You may only need 11 minutes of exercise each day to live longer, research suggests

If your daily routine involves a lot of sitting, consider setting a timer to remind yourself to get up and move every few hours

You may only need 11 minutes of exercise each day to live longer, research suggests
You may only need 11 minutes of exercise each day to live longer, research suggests

Research has shown that exercise can improve your life expectancy, because it lowers your risk of developing age-related diseases such as cardiovascular disease and type 2 diabetes.

On the other hand, sedentary activity, which is any low-energy activity that involves sitting, reclining or lying, is linked with disease and early death. It may be difficult however, to find time, space, or fun ways to get in exercise during the coronavirus pandemic.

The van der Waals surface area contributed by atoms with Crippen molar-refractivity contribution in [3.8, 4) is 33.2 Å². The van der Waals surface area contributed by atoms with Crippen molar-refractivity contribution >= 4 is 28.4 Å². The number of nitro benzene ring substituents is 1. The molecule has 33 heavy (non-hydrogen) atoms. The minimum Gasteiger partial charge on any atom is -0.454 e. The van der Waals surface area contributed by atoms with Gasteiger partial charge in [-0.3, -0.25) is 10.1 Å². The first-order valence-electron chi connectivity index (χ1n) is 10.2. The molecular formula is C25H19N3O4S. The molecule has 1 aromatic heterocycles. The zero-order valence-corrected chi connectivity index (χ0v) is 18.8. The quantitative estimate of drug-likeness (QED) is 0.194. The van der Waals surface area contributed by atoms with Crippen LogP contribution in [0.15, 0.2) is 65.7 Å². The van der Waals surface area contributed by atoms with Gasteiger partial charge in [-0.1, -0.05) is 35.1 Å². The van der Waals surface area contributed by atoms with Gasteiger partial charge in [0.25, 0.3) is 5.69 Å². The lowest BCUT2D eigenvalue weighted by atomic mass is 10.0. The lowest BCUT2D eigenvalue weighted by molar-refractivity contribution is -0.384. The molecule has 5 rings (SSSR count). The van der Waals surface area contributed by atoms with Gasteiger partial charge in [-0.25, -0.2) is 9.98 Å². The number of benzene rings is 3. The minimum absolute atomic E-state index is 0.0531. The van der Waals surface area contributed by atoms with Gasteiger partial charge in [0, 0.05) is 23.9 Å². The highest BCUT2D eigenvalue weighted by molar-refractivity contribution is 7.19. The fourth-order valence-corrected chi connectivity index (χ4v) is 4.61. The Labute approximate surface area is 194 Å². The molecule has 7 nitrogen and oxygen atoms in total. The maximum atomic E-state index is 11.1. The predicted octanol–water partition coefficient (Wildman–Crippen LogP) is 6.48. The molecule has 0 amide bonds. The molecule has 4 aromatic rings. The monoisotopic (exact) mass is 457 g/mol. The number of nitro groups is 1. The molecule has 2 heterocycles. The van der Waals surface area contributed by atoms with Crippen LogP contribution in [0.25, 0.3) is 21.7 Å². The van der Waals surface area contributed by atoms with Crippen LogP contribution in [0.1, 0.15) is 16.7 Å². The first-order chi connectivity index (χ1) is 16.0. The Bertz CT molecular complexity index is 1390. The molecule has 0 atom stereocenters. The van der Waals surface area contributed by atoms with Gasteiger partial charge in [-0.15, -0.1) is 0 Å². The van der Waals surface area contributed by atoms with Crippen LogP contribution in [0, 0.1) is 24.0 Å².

According to an analysis from CNBC about a study published in the British Journal of Medicine, new research suggests that you may only need 11 minutes of exercise each day to live longer.

The new study finds people who sat for about eight to 10 hours daily, but managed to clock about 11 minutes of moderate-to-vigorous exercise a day, were less likely to die than those who only got about two minutes of exercise a day.

In perspective, the physical activity guidelines for Americans suggest that adults should get 150-300 minutes a week (or 20-45 minutes a day) of moderate-intensity activity, or 75-150 minutes a week (or 10 to 20 minutes a day) of vigorous-intensity aerobic physical activity. or, an equivalent combination of moderate-to-vigorous-intensity aerobic activity.

If your daily routine involves a lot of sitting, consider setting a timer to remind yourself to get up and move every few hours.

It’s not clear exactly how much physical activity people need to counteract the effects of sitting all day, but CNBC states this new research shows that a little bit of movement each day is better than none and could have an effect on your lifespan.


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